Astrophysicists May Have Found Evidence of Long-Sought Axions

Astrophysicists May Have Found Evidence of Long-Sought Axions

First theorized in the 1970s, axions are hypothetical particles that were proposed to preserve a time-reversal symmetry of the nuclear force. These particles may make up dark matter and may be produced thermally inside the cores of neutron stars, escape the stars due to their feeble interactions with matter, and subsequently convert into X-rays in the magnetic fields surrounding the stars. In a paper in the journal Physical Review Letters, astrophysicists show that a recently discovered excess of hard X-rays from a nearby group of isolated neutron stars, known as the Magnificent Seven, could be explained by this emission mechanism.

An artist’s impression of a neutron star. Image credit:

The Magnificent Seven is a group of isolated X-ray dim neutron stars at a distance of 400 to 2,160 light-years from Earth.

These stars possess powerful magnetic fields, and were only expected to produce low-energy X-rays and UV light.

“They are known to be very ‘boring,’ and in this case it’s a good thing,” said Dr. Benjamin Safdi, a theoretical physicist at the U.S. Department of Energy’s Lawrence Berkeley National Laboratory.

If axions exist, they would be expected to behave much like neutrinos in a star, as both would have very slight masses and interact only very rarely and weakly with other matter. They could be produced in abundance in the interior of stars.

Uncharged particles called neutrons move around within neutron stars, occasionally interacting by scattering off of one another and releasing a neutrino or possibly an axion. The neutrino-emitting process is the dominant way that neutron stars cool over time.

Like neutrinos, the axions would be able to travel outside of the star. The incredibly strong magnetic field surrounding the Magnificent Seven stars could cause exiting axions to convert into light.

“The axion was first proposed in the late 1970s to solve a problem called the strong CP problem, which means the negative and positive electric charge distributions inside the neutron are centered around the same point,” said Christopher Dessert, a graduate student at the University of Michigan.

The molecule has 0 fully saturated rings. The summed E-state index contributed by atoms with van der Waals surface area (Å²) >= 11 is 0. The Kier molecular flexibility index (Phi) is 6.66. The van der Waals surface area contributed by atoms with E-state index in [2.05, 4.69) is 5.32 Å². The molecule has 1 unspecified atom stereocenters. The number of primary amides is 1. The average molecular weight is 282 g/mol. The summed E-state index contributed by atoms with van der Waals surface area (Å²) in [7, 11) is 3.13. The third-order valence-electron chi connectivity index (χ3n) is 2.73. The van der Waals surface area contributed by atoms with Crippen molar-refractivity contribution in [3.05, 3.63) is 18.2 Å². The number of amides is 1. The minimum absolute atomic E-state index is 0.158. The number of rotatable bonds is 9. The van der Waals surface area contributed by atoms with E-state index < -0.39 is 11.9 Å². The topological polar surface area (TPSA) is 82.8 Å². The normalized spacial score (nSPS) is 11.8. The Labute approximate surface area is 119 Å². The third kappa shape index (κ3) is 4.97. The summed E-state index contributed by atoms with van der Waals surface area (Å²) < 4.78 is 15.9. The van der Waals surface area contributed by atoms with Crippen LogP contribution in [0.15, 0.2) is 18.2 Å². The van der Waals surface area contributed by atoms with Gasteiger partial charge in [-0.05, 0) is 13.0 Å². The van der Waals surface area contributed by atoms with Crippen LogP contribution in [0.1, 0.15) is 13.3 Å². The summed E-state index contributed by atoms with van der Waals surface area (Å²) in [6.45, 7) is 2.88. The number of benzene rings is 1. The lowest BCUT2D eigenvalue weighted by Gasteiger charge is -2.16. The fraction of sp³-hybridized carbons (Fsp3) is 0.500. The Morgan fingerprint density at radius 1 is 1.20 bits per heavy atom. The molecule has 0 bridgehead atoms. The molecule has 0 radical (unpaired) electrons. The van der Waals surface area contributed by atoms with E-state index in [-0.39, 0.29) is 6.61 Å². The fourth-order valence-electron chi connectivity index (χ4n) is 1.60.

“In the next decade, it was discovered that if the axion existed, it could also be dark matter.”

In 2019, astrophysicists observed a mysterious, inexplicable increase in X-rays emitted from the Magnificent Seven.

Dr. Safdi, Dessert and their colleagues propose that these extra X-rays are caused by axions being produced in the neutron stars’ cores.

If the X-ray excess is generated from an object or objects hiding out behind the neutron stars, that likely would have shown up in the datasets that the researchers are using from two space satellites: ESA’s XMM-Newton and NASA’s Chandra X-ray telescopes.

“It’s still quite possible that a new, non-axion explanation arises to account for the observed X-ray excess, though we remain hopeful that such an explanation will lie outside of the Standard Model of particle physics, and that new ground- and space-based experiments will confirm the origin of the high-energy X-ray signal,” Dr. Safdi said.

“We are pretty confident this excess exists, and very confident there’s something new among this excess.”

“If we were 100% sure that what we are seeing is a new particle, that would be huge. That would be revolutionary in physics.”

“Even if the discovery turns out not to be associated with a new particle or dark matter. It would tell us so much more about our Universe, and there would be a lot to learn.”

“We’re not claiming that we’ve made the discovery of the axion yet, but we’re saying that the extra X-ray photons can be explained by axions,” said Dr. Raymond Co, a postdoctoral researcher at the University of Minnesota.

“It is an exciting discovery of the excess in the X-ray photons, and it’s an exciting possibility that’s already consistent with our interpretation of axions.”


Malte Buschmann et al. 2021. Axion Emission Can Explain a New Hard X-Ray Excess from Nearby Isolated Neutron Stars. Phys. Rev. Lett 126 (2): 021102; doi: 10.1103/PhysRevLett.126.021102

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